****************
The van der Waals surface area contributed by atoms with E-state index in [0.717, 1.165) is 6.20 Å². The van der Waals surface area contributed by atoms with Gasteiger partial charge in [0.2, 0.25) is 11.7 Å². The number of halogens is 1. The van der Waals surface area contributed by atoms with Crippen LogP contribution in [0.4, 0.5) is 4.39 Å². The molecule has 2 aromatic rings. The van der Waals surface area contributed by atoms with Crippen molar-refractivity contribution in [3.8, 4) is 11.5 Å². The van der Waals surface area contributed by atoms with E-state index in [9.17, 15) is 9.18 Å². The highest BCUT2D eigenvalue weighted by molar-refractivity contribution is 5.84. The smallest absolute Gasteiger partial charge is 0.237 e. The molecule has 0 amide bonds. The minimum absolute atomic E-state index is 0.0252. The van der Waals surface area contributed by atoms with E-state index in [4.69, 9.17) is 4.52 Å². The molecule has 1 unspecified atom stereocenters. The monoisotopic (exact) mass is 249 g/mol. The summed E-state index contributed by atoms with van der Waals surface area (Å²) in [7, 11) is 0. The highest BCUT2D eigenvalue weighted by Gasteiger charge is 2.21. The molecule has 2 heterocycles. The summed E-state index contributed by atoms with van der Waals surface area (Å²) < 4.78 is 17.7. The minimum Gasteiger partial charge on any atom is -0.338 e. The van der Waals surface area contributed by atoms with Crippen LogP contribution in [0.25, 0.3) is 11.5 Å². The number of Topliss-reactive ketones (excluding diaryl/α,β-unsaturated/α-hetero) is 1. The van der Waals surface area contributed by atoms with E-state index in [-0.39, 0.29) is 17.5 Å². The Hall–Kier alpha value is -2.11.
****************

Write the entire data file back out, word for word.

The van der Waals surface area contributed by atoms with E-state index in [0.717, 1.165) is 6.20 Å². The van der Waals surface area contributed by atoms with Gasteiger partial charge in [0.2, 0.25) is 11.7 Å². The number of halogens is 1. The van der Waals surface area contributed by atoms with Crippen LogP contribution in [0.4, 0.5) is 4.39 Å². The molecule has 2 aromatic rings. The van der Waals surface area contributed by atoms with Crippen molar-refractivity contribution in [3.8, 4) is 11.5 Å². The van der Waals surface area contributed by atoms with E-state index in [9.17, 15) is 9.18 Å². The highest BCUT2D eigenvalue weighted by molar-refractivity contribution is 5.84. The smallest absolute Gasteiger partial charge is 0.237 e. The molecule has 0 amide bonds. The minimum absolute atomic E-state index is 0.0252. The van der Waals surface area contributed by atoms with E-state index in [4.69, 9.17) is 4.52 Å². The molecule has 1 unspecified atom stereocenters. The monoisotopic (exact) mass is 249 g/mol. The summed E-state index contributed by atoms with van der Waals surface area (Å²) in [7, 11) is 0. The highest BCUT2D eigenvalue weighted by Gasteiger charge is 2.21. The molecule has 2 heterocycles. The summed E-state index contributed by atoms with van der Waals surface area (Å²) < 4.78 is 17.7. The minimum Gasteiger partial charge on any atom is -0.338 e. The van der Waals surface area contributed by atoms with Crippen LogP contribution in [0.25, 0.3) is 11.5 Å². The number of Topliss-reactive ketones (excluding diaryl/α,β-unsaturated/α-hetero) is 1. The van der Waals surface area contributed by atoms with E-state index in [-0.39, 0.29) is 17.5 Å². The Hall–Kier alpha value is -2.11.